Why Does My Clit Hurt After Sex?

A sore clit after sex is not fun and can lead to some uncomfortable situations. Thankfully, most of the time the pain and itching can be alleviated with a little bit of knowledge and preparation.

The clitoris doesn’t produce lubricant like the vagina does, so it needs extra lubrication. Dryness can also cause friction, which leads to discomfort. Try using a water-based or silicone lubricant.

Tight clothing

For many women, slipping into tight clothing is a way to feel confident and beautiful. But skinny jeans that squeeze into every nook and cranny, tight miniskirts, skin-clinging dresses, or gym clothes that vacuum pack every inch of the body aren’t exactly healthy choices. These tight outfits can actually cause harm by preventing proper blood flow throughout the body. In the genital area, this can promote the growth of bacteria and fungi and lead to issues like yeast infections.

Tight clothing can also interfere with the lymphatic system, a crucial part of the immune system that helps protect the body from infection and aids in fat digestion and absorption. Experts from Kalon Spa in Bellevue explain that when your lymphatic system isn’t working properly, it can lead to clitoral pain and other unpleasant symptoms, such as acid reflux.

Tight clothing can also increase temperature and humidity in the genital area, which can make it easier for fungal infections to thrive. This can cause problems such as bad odors and even a vaginal yeast infection. If you suspect a yeast infection, it’s important to see a medical professional for treatment. In addition to a prescription medication, your doctor may recommend dietary changes and a yeast-fighting cleanse. This will help you restore a healthy balance in the vulva.

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Lack of lubrication

If you haven’t been using enough lubrication during foreplay or penetration, the friction resulting from this can make your clit feel sore after sex. Lubrication also helps prepare the vagina for penile entry and reduces irritation, so it’s important to add a good amount of it when you’re getting intimate with your partner.

In addition to a lack of lube, there could be an underlying medical condition that’s causing your pain. For instance, a yeast infection or sexually transmitted disease (STI) like chlamydia, gonorrhoea, or herpes can cause a painful clit. It’s important to see a doctor to check for these conditions and get the proper treatment.

Low estrogen can also cause clitoral pain, according to Dr. Jeffcoat. This is because low estrogen reduces the body’s ability to lubricate the vaginal canal, leading to unwanted friction during penetration and post-coital soreness. Many women experience this after pregnancy, breastfeeding, or while taking certain hormonal birth control methods.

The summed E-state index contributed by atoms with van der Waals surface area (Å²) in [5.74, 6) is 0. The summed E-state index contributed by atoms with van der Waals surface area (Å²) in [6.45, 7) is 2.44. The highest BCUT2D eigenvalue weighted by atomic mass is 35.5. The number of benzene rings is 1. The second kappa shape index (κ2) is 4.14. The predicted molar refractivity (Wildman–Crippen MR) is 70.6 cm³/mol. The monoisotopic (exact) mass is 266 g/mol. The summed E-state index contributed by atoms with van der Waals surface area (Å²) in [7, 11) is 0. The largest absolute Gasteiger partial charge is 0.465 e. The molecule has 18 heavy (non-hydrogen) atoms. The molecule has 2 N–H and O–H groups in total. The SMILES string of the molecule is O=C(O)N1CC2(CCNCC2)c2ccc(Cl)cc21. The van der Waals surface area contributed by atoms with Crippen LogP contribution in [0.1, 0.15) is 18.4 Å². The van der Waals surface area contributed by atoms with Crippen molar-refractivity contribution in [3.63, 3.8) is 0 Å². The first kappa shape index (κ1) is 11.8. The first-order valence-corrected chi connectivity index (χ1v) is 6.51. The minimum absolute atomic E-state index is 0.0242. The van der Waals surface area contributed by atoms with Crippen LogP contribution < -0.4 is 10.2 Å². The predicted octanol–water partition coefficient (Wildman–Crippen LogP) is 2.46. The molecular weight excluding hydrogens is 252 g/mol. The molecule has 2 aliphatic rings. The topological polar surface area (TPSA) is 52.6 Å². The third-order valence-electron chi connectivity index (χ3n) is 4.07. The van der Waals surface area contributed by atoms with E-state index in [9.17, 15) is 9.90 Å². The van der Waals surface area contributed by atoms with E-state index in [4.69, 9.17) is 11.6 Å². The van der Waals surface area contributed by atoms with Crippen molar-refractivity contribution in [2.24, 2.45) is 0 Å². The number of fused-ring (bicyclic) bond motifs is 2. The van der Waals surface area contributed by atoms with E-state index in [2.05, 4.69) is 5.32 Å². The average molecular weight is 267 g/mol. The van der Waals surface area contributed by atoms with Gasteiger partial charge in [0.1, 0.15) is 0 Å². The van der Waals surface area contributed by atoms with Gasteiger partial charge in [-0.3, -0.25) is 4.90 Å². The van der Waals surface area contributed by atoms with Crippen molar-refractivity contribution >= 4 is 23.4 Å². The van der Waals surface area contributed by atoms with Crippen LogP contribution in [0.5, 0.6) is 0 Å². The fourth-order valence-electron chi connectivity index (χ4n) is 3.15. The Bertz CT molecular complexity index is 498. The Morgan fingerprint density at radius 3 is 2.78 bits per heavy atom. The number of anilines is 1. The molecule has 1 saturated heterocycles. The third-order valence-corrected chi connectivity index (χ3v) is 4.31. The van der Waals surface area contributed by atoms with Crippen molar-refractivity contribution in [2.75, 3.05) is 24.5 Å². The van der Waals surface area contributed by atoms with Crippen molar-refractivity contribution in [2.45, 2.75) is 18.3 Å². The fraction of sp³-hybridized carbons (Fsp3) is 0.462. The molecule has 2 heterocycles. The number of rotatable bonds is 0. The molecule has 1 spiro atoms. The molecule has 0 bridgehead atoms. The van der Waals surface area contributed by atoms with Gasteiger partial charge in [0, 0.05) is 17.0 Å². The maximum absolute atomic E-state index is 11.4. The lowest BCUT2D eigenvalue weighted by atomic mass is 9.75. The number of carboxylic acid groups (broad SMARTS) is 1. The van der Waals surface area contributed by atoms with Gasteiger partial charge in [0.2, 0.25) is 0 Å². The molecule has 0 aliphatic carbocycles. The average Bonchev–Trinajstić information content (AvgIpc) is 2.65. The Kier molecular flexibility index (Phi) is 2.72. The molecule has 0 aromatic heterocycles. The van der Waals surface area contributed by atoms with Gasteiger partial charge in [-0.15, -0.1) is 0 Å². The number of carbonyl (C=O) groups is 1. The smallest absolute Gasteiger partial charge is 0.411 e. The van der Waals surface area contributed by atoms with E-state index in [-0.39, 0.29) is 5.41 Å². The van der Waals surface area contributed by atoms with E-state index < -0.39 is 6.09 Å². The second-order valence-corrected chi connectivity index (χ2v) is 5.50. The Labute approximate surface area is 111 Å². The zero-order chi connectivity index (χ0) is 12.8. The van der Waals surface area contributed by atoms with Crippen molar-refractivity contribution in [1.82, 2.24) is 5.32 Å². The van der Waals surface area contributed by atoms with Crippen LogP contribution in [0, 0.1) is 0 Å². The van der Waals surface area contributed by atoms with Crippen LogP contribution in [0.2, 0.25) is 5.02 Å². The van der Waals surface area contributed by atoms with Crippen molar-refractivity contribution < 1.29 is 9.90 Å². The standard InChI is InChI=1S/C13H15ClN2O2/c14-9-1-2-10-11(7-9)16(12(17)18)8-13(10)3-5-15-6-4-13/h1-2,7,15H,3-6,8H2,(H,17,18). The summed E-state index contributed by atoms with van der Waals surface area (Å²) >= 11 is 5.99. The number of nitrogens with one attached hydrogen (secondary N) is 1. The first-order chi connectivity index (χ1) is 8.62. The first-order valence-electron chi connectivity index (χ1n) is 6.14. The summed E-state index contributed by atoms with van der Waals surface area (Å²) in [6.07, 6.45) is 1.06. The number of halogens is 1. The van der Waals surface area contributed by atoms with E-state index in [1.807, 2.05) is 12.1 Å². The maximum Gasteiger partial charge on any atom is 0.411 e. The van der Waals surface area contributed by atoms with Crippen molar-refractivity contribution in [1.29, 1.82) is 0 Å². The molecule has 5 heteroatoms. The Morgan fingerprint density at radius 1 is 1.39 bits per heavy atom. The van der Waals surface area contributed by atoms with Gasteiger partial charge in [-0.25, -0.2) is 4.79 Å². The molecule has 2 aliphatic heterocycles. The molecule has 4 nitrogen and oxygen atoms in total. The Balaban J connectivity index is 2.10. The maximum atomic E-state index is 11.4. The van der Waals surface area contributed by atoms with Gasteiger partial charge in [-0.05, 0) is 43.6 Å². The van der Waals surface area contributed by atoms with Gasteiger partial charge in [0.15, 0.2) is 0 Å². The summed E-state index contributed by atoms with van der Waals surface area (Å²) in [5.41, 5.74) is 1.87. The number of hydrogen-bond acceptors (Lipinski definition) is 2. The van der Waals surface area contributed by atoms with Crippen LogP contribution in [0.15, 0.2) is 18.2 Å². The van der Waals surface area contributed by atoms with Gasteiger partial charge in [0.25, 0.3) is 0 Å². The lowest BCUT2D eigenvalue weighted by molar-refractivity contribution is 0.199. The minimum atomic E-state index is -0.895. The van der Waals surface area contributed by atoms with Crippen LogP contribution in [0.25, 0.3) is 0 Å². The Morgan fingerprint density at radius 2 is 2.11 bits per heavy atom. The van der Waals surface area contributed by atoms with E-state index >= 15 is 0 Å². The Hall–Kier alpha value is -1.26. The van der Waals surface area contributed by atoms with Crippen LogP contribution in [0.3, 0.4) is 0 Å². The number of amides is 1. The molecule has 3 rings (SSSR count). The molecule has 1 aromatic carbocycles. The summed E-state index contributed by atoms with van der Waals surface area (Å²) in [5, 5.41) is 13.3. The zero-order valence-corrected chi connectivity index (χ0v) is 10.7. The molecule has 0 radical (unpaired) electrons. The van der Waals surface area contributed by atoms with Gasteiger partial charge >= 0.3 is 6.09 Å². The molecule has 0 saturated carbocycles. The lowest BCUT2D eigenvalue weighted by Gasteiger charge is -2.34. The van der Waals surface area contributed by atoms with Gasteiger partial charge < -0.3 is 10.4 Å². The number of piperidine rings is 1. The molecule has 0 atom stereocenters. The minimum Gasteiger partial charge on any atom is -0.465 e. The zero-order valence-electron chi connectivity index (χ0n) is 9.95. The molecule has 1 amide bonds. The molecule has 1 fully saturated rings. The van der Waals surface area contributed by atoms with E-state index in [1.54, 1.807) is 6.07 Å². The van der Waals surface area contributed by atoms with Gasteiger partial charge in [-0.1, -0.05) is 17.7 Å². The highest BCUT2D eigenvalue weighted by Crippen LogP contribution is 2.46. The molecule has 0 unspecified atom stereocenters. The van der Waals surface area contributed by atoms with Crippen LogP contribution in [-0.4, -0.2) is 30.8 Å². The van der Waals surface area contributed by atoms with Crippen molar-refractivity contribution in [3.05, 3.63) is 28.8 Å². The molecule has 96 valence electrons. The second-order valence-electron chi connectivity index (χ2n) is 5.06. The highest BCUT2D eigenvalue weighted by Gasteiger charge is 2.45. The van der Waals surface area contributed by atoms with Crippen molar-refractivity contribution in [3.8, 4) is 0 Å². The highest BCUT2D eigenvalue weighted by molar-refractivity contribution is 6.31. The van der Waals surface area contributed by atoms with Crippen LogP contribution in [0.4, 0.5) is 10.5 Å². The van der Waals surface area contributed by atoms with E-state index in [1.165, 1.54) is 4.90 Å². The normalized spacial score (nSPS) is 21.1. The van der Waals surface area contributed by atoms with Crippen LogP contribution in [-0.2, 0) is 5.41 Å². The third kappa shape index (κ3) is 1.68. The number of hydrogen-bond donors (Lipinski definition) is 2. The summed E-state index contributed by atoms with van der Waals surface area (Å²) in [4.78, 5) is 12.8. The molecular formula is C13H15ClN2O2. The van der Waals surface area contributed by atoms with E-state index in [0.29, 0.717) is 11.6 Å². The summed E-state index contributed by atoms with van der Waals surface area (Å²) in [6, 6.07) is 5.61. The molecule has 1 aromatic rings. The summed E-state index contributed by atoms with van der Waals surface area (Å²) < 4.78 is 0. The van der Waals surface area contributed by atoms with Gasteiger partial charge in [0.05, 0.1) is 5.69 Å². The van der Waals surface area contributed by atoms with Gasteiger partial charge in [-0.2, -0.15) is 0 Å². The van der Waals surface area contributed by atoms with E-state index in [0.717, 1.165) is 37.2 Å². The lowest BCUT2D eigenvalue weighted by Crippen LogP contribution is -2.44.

To avoid clitoral pain during sex, use plenty of lubrication, engage in foreplay, and talk to your partner about what feels good and what doesn’t. In addition, you can try putting ice on the outside of your vulva to help soothe the pain and swelling. Just be careful not to put the ice inside your vagina, as this can irritate it further.

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An object under the clitoral hood

The glans clitoris (the part you can see, with the most nerve endings) is near the top of your vulva and the urethral opening (the hole you pee from). It’s covered by two flaps of skin that are called the clitoral hood.

A small area of the hood may be visible on your vulva, and it can look different on each person. It may cover all or some of your glans clitoris, and it can be as small as a pea or as big as your thumb. It’s a tiny piece of tissue, and it’s important to lubricate the whole area well.

But the hood is also prone to adhesions, which can lead to pain and reduced sensation during sexual activity. Those adhesions are caused by build-up of a sticky whitish substance called smegma, which is made from sweat, oil, skin cells, and vaginal secretions.

A doctor can perform a procedure to break down the adhesions and allow your glans clitoris to be properly stimulated during sexual activity. Until then, experiment with gentle pressure, slow movements, body parts like tongues or dildoes, and toys to see what feels best. If you’re having a hard time finding anything that does the trick, talk to your gynecologist about other health issues that might be contributing to your pain. These include vulvodynia, clitoral phimosis, and herpes.

An underlying medical condition

If the pain you feel after sex lasts for more than 24 hours and doesn’t subside, it could be a sign of an infection. It’s especially important to use protection, and talk to your partner if you think there may be an issue. Your doctor will be able to figure out what is causing your pain and provide treatment options.

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Inflammation of the clitoral hood may also be caused by irritation from chemicals in soaps, detergents, or hygiene products. These can irritate the sensitive nerves that run through your external genitals, and they can lead to itching or burning.

Another cause of clitoral pain is an underlying medical condition known as vulvodynia. This is a chronic pain issue that affects the vulva and external genitals, and it can flare up for no apparent reason. It’s usually due to the pudendal nerve, which runs from outside of your pelvis down to your penis and vagina, then branches out to other nerves.

Other causes of vulvodynia include menopause, pregnancy, or physical trauma to the area. It’s also possible that your pain is a result of scar tissue formed after a miscarriage or surgery down there. Finally, bacterial vaginosis (BV) or other infections can cause pain in the vulva and clitoral hood. Antibiotics from your doctor can usually clear these up.

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